9142445697?profile=originalAmerican psychiatrist Robert J. Lifton identifies our very human tendency to ignore difficult realities and overwrite them with thoughts and beliefs that are more palatable as "psychic numbing." This allows our ego to distract itself enough that it doesn’t have to engage with inner and outer voices and images and movements that go beyond the mainstream consciousness (in Shulman-Lorenz & Watkins, Toward Psychologies of Liberation).

When we witness instances of ecocide (ecological suicide) in the world around us, take note of how wasteful and damaging our consumer-oriented culture has become, or are faced with dire news about how climate change is devastating our planet and threatening life as we know it, we are affected in both body and psyche.

Aspects of the psyche which we require to be healthy and whole get displaced at seeing the destruction; they split off and take cover in a sense, because it’s easier than admitting and knowing we each have some part it in it. This creates a condition of what some indigenous cultures regard as “soul loss,” a sort of psycho-spiritual deficit, which leaves us individually (and collectively) in a state of depression, malaise, and a general loss of vitality. In fact, in Modern Man in Search of Soul, Jung (1933) diagnosed our entire culture as suffering from loss of soul.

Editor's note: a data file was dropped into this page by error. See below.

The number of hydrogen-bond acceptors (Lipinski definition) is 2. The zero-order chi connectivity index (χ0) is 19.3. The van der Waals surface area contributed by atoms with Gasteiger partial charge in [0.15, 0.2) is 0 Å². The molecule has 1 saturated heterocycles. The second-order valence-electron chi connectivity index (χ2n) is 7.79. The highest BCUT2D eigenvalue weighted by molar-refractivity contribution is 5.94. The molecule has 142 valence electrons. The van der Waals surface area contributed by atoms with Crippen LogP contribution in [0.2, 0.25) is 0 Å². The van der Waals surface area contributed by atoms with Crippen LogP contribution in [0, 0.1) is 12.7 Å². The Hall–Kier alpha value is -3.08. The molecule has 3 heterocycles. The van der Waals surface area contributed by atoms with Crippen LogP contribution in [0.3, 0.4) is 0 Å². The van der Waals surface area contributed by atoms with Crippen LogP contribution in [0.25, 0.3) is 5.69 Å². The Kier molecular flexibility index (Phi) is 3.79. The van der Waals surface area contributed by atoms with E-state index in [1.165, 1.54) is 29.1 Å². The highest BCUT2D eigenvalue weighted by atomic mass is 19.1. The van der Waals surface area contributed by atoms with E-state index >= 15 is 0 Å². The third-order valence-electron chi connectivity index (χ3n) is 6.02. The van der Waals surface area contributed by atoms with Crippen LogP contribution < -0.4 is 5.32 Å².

In his essay, “The Viable Human,” (in Deep Ecology for the Twenty-first Century, Shambhala), theologist Thomas Berry wrote, “Our present dilemma is the consequence of a disturbed psychic situation, a mental imbalance, an emotional insensitivity.” Ecocide and our contribution to climate change make it nearly impossible to feel “at home” on our planet in today’s world. Many of us are consciously or unconsciously experiencing anxiety at the destruction we’re inflicting on the earth.

In his excellent and comprehensive book, Psychoanalysis and Ecology at the Edge of Chaos: Complexity Theory, Deleuze|Guattari and Psychoanalysis for a Climate in Crisis offers an interesting look at some humorous ways comedians and others engage us in the environmental debate, in the end, he notes many of us turn to denial because the possible outcomes are so grim and so vastly unknown that we just can’t wrap our brains (or our emotions) around the issues.

Dodds writes.. Click here to continuing reading